base in a direction generally perpendicular to the shoe
45
forepart tray is mounted for vertical movement and also
bottom of the heel tray is permitted, causing the shank
for swinging movement about an axis extending trans
member 25 to vswing about its vfulcrum shaft 4%) and the
versely of a shoe disposed in operating position on the
forward arm of the member 25 to move upwardly, com
pad.
pressing the elements of the shank pad against the shoe.
The shank supporting member 25 is in the form of a
As the lever member 25 swings to compress the vertical
wide lever fulcrumed on a shaft 41'} extending transversely 50 layers of the shank pad member, those at the forward
ends in side plates 42 comprising the pad box base. The
fulcrum shaft 4% is located in the base side plates with its
axis directly beneath the line of division between the heel
reason there will be a greater component of horizontal
pressure exerted in a rearward direction on the shank
breast pressing shank layer 3% and the next adjacent shank CA' Ul layers ‘directly above the fulcrum shaft and particularly
layer 23, so as to facilitate vertical movement in opposite
on the breast pressing layer 30 than would otherwise
directions of these shank layers while the shank support
be present. This greater rearward pressure is found to
ing lever member 25 is being adjusted to conform with
the requirements of a particular shoe. The portion or" the
shank supporting lever member 25 forwardly of the shaft
40, however, is actually greater by a ratio of about one
be of particular advantage when operating upon shoes
having Louis heels already attached, as will be explained
and one-half to one than that of the portion rearwardly
of the shaft. As the shank lever member 25 swings about
flanges engaging a pin 64 mounted in the forward arms of
a pair of balancing levers 66. The balancing levers are
the shaft 49 the individual layers 28 of the shank pad shift
more fully below.
The forepart tray has a pair of downwardly extending
secured ‘to a fulcrum shaft 68 mounted for rotation in
the side plates 42 of the base and the rearward arms of
the levers 66 are reduced in horizontal thickness and
on the member 25 and being applied to it at its forward
extend beneath the forward arms of the shank member
end, tending to rock in a counterclockwise direction as
25. The levers 66 thus act to transfer the downward
viewed in FIG. I.
To avoid an abrupt gradient of pressures exerted be 70 force on the forepart tray 24 to the shank supporting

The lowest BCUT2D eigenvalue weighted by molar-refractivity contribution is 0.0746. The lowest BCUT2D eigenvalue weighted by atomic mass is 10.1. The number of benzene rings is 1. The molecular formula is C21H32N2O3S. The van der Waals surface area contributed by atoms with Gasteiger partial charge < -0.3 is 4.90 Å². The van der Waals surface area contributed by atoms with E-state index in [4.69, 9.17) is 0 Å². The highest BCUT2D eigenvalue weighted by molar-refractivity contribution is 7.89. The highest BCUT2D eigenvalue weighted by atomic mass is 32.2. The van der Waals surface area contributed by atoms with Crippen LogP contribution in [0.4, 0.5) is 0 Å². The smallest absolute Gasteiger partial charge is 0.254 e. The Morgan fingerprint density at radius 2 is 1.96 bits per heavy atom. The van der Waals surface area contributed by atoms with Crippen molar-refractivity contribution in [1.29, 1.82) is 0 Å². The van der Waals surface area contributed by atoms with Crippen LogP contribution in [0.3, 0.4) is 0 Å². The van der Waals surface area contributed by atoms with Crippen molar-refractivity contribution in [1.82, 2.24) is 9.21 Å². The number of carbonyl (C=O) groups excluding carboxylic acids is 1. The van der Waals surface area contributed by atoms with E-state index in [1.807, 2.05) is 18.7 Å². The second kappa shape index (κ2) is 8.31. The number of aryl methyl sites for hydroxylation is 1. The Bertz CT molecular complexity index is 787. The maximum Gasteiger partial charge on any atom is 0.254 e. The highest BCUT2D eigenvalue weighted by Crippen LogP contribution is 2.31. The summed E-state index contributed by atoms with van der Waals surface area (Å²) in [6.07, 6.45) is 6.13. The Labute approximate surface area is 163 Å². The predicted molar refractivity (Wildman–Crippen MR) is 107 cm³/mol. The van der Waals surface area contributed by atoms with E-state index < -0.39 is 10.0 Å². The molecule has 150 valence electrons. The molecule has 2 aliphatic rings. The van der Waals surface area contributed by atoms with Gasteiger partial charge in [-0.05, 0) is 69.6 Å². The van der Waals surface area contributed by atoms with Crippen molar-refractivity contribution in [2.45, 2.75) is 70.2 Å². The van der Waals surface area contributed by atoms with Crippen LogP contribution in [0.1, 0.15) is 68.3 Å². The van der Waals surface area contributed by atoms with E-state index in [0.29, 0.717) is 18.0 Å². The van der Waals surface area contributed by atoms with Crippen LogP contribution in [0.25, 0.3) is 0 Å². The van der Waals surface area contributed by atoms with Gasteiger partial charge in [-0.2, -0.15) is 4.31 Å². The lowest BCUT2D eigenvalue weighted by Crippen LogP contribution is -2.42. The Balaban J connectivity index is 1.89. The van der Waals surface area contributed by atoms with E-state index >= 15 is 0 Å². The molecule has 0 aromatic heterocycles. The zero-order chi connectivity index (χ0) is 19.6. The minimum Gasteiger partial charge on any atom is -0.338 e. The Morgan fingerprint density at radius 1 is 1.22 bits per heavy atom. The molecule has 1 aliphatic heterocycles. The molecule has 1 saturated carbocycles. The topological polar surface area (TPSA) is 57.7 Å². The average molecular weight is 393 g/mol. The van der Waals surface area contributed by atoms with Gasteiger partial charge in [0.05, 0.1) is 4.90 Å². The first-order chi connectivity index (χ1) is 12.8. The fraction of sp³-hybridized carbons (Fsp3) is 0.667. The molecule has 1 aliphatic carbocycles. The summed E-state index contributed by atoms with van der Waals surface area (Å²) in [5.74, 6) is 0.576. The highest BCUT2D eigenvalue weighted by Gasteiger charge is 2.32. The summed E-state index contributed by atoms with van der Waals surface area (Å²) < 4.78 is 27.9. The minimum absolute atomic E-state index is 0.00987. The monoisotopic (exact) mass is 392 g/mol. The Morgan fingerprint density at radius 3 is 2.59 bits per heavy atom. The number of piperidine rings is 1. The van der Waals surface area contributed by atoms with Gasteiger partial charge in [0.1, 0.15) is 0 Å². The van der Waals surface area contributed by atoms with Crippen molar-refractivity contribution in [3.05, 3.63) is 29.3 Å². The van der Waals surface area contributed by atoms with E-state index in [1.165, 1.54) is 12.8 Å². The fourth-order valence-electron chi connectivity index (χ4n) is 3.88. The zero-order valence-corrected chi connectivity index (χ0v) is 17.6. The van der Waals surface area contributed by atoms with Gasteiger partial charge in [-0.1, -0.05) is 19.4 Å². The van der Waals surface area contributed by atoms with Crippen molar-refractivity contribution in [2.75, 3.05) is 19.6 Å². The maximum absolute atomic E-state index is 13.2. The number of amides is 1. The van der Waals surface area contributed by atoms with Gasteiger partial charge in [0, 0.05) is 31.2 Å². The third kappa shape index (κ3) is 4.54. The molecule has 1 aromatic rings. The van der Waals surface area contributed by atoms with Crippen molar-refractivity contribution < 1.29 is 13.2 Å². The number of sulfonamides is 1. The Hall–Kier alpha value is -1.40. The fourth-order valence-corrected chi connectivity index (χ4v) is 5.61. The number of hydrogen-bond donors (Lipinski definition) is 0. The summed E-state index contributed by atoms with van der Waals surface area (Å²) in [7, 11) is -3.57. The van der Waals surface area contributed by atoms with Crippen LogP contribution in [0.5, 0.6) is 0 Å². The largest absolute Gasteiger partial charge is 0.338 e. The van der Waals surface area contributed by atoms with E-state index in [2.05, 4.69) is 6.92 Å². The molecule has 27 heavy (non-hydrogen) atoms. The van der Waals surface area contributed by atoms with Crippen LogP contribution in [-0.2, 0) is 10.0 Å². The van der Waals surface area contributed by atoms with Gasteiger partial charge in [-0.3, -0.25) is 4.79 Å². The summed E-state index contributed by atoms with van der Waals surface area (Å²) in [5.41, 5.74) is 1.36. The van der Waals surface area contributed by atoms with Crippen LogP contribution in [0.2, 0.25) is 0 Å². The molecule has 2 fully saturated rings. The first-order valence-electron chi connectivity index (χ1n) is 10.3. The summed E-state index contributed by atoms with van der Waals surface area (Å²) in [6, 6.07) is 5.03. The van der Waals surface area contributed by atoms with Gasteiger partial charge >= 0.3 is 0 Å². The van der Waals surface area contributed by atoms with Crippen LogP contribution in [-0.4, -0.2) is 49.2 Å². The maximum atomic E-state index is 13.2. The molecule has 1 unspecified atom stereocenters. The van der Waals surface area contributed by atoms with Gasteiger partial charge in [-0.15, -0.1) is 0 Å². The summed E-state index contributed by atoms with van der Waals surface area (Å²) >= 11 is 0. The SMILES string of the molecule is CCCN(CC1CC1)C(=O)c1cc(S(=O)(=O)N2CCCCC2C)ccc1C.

member 25, tending to cause ‘movement thereof in the
tween the shank supporting member 25 and the forepart
tray 24, the two are connected loosely together by means
same direction as the component of downward ‘force on
the heel tray 26.
of a wide link 44 having secured within openings at its
forward end a horizontal pin 45 passing also through
Because the lengths of arms on the various supporting
similar close ?tting openings in the lower rearward end
and balancing levers are proportioned to transfer the
with relation to each other and with relation to the heel
pressing layer 36, the greater proportion of force acting
3,052,901
desired components of downward force on the heel and
While the machine is herein illustrated‘ as having a pad
forepart trays to the shank supporting member 25, the
shank supporting member applies the proper degree of
box raised by pressure applying means comprising a
vertical force to the shoe and exerts the proper horizontal
to a machine such as that illustrated in United States '
and rearward component of that force to give the desired
double diameter piston, the invention is readily applicable
Letters Patent No. 2,047,185, granted July 14, 1936, upon
results. For the same reason the bodily adjusting move
application of Ballard et al., in which the pressure apply
ments of the heel and forepart trays are substantially
equal to each other, so that the balance of these forces
ing means acts to force the toe and heel engaging abut
ment devices downwardly to compress the shoe against a
pad in the pad box. In the present machine a single ?uid
and the horizontal position of the shoe as a whole does
not change during the operation on the shoe.
10 pressure‘actuated lever, such as that indicated at 314 in